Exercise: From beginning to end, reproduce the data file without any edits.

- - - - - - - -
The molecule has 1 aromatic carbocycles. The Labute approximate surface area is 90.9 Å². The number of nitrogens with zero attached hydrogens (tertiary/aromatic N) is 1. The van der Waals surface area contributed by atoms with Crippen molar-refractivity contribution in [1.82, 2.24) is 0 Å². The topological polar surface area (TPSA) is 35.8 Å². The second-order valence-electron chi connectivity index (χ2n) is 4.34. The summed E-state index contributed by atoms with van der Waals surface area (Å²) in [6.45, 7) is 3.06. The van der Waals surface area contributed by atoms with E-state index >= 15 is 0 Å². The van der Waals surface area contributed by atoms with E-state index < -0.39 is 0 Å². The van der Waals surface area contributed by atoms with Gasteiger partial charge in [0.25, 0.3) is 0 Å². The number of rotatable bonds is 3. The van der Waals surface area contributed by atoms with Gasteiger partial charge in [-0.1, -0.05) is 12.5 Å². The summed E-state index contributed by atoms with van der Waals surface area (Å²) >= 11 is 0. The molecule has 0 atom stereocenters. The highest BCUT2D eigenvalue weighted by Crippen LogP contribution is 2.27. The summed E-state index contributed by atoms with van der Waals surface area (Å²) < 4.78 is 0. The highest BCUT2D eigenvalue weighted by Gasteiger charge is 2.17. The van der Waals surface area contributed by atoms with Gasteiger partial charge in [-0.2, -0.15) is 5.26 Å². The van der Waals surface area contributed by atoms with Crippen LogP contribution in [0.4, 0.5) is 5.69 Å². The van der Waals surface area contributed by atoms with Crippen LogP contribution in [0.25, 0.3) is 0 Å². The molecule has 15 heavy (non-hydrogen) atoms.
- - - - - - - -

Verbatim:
The molecule has 1 aromatic carbocycles. The Labute approximate surface area is 90.9 Å². The number of nitrogens with zero attached hydrogens (tertiary/aromatic N) is 1. The van der Waals surface area contributed by atoms with Crippen molar-refractivity contribution in [1.82, 2.24) is 0 Å². The topological polar surface area (TPSA) is 35.8 Å². The second-order valence-electron chi connectivity index (χ2n) is 4.34. The summed E-state index contributed by atoms with van der Waals surface area (Å²) in [6.45, 7) is 3.06. The van der Waals surface area contributed by atoms with E-state index >= 15 is 0 Å². The van der Waals surface area contributed by atoms with E-state index < -0.39 is 0 Å². The van der Waals surface area contributed by atoms with Gasteiger partial charge in [0.25, 0.3) is 0 Å². The number of rotatable bonds is 3. The van der Waals surface area contributed by atoms with Gasteiger partial charge in [-0.1, -0.05) is 12.5 Å². The summed E-state index contributed by atoms with van der Waals surface area (Å²) >= 11 is 0. The molecule has 0 atom stereocenters. The highest BCUT2D eigenvalue weighted by Crippen LogP contribution is 2.27. The summed E-state index contributed by atoms with van der Waals surface area (Å²) < 4.78 is 0. The highest BCUT2D eigenvalue weighted by Gasteiger charge is 2.17. The van der Waals surface area contributed by atoms with Gasteiger partial charge in [-0.2, -0.15) is 5.26 Å². The van der Waals surface area contributed by atoms with Crippen LogP contribution in [0.4, 0.5) is 5.69 Å². The van der Waals surface area contributed by atoms with Crippen LogP contribution in [0.25, 0.3) is 0 Å². The molecule has 15 heavy (non-hydrogen) atoms.